‘The Universe Owes Me’

Look back to all the Shakespeare you had to read in school, and you’ll find that all his villains had the same basic motivation. From Iago to Richard III to Cassius to Lady Macbeth, all of them felt wronged, cheated, denied their rightful greatness by a cruel, unjust universe. And all of them got pretty ruthless in their efforts to claim it.

That same motivation, that Shakespeareanity, is at the heart of Better Call Saul. And in its first season, everyone – from writers to actors to directors and cinematographers, is just RUNNING with it.

When we last left our hero (such as he is), Jimmy McGill had just caught up with the banal, repellent Kettlemans and exposed a crime no viewer had ever held in doubt. To save themselves – but mostly herself – Betsy offers him either a retainer or a bribe. In this world, they’re pretty much the same.



Since he’s still trying to find that perfect angle, that perfect shot that will launch him into the legal stardom Howard Hamlin currently enjoys, he takes the money and uses it to buy a suit (exactly like Howard’s), a billboard (almost exactly like Howard’s), a cease-and-desist order (free of charge, thanks to Howard), and a fake rescue. And they work pretty well for him. Not only does his stunt bring a whole new range of clientele to his door, but it lets him stick a middle finger in his rival’s eye.

"Alpine Shepherd Boy"

“Alpine Shepherd Boy”

But his actions have consequences he didn’t expect. Their ripples lead to a harrowing breakdown for Chuck. They cost Kim a shot at advancing in her firm. And Jimmy can’t turn away. He’s not Walter White. He’s not even Saul Goodman yet.

Jimmy’s still trying to be a good guy. He feels remorse over what he’s caused. And he tries to make things whole. With an assist from Mike, he brings the Kettlemans back to reality. He gives Kim her clients back. And he tries to ease his brother back into the world of the living.

But just as Jimmy’s gain is his friends’ loss, their gain is his. He still has his new elder-law practice, but after withdrawing his own money to cover what the Kettlemans stole, he’s missed his shot at a new office, his chance to look and sound and feel like a Real Lawyer. And he might have lost Kim as a partner, in at least one sense of the word.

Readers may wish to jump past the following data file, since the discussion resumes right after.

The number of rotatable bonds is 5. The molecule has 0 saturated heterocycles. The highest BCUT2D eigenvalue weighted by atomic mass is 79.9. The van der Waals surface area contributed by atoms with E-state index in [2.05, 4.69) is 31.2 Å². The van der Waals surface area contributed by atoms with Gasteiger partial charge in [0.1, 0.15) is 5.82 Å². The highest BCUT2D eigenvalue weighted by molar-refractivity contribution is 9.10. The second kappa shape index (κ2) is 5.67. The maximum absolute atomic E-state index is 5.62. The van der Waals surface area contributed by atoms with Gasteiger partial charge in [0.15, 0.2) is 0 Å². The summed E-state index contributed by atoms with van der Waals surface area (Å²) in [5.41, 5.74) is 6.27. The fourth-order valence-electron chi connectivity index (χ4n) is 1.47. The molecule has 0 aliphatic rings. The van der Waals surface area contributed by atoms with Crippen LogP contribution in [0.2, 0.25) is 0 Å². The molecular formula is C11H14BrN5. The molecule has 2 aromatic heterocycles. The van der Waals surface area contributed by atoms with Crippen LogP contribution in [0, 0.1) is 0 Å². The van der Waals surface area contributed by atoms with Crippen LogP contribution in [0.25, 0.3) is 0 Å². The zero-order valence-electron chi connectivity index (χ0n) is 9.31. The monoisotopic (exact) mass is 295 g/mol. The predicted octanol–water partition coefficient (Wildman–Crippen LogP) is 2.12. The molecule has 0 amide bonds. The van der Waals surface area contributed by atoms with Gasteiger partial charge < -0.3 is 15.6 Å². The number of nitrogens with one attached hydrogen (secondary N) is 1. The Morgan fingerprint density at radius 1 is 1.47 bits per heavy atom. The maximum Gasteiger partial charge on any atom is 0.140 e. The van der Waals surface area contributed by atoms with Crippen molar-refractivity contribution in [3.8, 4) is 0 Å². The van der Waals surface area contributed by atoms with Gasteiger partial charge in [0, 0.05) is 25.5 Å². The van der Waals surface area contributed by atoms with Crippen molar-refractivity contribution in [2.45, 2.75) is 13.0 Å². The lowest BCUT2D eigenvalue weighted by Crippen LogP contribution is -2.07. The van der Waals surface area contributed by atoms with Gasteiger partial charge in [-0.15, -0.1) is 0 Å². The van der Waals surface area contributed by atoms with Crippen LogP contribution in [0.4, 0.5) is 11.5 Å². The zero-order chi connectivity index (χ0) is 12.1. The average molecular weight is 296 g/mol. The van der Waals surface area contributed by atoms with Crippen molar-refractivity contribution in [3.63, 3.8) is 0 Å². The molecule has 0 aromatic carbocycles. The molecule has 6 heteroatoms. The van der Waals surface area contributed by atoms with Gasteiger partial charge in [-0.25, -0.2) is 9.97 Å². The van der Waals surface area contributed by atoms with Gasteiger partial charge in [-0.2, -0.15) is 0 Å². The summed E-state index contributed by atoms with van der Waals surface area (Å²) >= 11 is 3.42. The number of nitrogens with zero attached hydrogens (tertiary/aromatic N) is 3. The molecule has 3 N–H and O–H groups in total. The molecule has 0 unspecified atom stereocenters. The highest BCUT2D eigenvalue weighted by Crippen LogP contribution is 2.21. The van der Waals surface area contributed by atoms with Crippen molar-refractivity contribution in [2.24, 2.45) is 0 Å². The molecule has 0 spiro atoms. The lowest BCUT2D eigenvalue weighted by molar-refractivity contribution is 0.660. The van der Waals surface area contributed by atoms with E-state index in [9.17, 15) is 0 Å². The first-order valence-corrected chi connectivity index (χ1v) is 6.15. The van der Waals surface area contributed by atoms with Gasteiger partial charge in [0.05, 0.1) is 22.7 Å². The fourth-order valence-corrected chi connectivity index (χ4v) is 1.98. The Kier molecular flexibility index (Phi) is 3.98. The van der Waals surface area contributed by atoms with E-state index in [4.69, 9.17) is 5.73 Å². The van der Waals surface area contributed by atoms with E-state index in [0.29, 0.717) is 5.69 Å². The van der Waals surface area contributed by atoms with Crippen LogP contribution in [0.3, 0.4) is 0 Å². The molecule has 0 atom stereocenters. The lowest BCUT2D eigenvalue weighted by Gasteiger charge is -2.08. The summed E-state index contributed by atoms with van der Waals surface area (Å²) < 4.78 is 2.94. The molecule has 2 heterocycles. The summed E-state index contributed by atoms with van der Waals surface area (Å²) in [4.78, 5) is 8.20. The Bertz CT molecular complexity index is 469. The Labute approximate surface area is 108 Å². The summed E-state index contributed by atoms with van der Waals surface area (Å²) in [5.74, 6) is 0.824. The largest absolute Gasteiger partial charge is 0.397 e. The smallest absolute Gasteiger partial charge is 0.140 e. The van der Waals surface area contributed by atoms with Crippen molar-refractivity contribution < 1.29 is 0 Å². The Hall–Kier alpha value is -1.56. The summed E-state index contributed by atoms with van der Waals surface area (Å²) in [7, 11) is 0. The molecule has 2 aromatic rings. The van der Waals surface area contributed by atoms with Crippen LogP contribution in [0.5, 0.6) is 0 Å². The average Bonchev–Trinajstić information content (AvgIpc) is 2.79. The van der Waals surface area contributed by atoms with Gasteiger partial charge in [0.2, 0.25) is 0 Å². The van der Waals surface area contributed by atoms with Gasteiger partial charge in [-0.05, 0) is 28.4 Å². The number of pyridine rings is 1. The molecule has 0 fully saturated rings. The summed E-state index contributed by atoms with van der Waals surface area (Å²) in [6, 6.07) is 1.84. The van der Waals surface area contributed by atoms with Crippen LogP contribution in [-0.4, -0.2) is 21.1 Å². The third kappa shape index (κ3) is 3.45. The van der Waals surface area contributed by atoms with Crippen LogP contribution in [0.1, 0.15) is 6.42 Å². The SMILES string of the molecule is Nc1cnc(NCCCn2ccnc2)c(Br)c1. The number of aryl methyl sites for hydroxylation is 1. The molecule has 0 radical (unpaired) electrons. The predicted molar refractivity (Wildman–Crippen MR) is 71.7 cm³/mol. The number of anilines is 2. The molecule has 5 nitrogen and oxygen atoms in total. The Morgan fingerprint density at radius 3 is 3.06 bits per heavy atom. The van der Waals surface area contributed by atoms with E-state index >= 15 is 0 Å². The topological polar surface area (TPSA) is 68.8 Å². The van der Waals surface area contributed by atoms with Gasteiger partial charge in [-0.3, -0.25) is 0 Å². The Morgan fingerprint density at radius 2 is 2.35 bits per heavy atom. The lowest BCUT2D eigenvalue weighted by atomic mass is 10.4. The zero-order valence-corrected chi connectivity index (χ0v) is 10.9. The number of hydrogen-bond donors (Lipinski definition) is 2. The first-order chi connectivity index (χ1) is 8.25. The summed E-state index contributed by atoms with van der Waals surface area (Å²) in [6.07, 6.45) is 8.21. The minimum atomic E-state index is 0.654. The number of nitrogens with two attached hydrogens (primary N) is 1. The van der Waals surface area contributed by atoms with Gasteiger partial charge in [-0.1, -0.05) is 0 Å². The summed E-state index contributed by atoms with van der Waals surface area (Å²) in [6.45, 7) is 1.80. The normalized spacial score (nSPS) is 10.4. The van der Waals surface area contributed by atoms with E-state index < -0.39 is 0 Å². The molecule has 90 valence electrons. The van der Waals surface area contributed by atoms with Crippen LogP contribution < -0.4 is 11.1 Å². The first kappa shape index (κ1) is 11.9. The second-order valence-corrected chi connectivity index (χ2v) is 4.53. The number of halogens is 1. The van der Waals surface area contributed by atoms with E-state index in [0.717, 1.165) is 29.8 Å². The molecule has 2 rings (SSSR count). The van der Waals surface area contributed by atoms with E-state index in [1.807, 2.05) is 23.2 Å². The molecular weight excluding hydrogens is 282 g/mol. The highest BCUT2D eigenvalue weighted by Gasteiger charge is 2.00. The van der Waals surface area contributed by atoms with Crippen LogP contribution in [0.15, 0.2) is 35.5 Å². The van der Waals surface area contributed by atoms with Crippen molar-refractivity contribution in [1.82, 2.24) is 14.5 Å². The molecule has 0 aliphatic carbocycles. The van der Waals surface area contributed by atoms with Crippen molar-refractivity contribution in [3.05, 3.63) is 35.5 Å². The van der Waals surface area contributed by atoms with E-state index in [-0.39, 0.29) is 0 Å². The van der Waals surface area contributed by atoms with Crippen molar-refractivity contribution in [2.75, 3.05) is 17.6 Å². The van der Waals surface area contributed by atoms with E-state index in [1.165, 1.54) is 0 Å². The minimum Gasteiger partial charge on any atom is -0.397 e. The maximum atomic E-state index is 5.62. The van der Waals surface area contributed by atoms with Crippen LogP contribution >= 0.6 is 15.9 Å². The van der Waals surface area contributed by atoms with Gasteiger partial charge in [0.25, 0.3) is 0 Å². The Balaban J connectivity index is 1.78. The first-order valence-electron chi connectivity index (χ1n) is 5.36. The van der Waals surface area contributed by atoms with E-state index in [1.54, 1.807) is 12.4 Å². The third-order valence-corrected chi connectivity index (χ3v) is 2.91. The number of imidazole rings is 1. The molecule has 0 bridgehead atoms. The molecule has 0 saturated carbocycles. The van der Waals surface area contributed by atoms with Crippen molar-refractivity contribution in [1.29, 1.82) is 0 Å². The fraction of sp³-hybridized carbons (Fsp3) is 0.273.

It all comes together – or apart – in the final scene of “Bingo,” a beautiful moment of staging and framing and acting. We’ve never seen Jimmy quite so vulnerable, so human, as he is in his breakdown. Just as he’s done since he first put on that horrendous suit, Bob Odenkirk just NAILS it.

Of course, the entire cast does. Julie Ann Emery finds humor and even pathos in her deluded Lady Macbetsy. Patrick Fabian makes Howard a slimeball we may not like, but one we still understand. Rhea Seehorn brings an unexpected kindness to Kim, especially when she has to let down a smitten Jimmy. Michael McKean is in his usual top form. And Jonathan Banks… I have no words for how great he is. That monologue at the end of “Five-O” is one for the AGES.

And there’s one more character I need to shout out here. The camera.

Every shot in Better Call Saul serves to reveal its world and the people who live in it. From the wide vistas of Albuquerque to the confines of Jimmy’s closet office to his cigarette “dates” with Kim, the camera reveals his isolation. We’re watching a man who stands alone even in a crowd, a man existing in both light and shadow at the same time, and the photography brings that home to beautiful effect.

And in the end, we’re watching a man who has, yet again, been denied the things he wants most, the things he feels are owed to him.

Now, how far will he go to claim them?

It’s hard to fathom that we only have three episodes left this season. Better Call Saul has moved forward with such confidence and force and grace. Even this early, I’m hopeful that it will come to endure as Breaking Bad has.

But that’s a story for another season…

Thanks as always for following along. Until next time, “be seeing you…”

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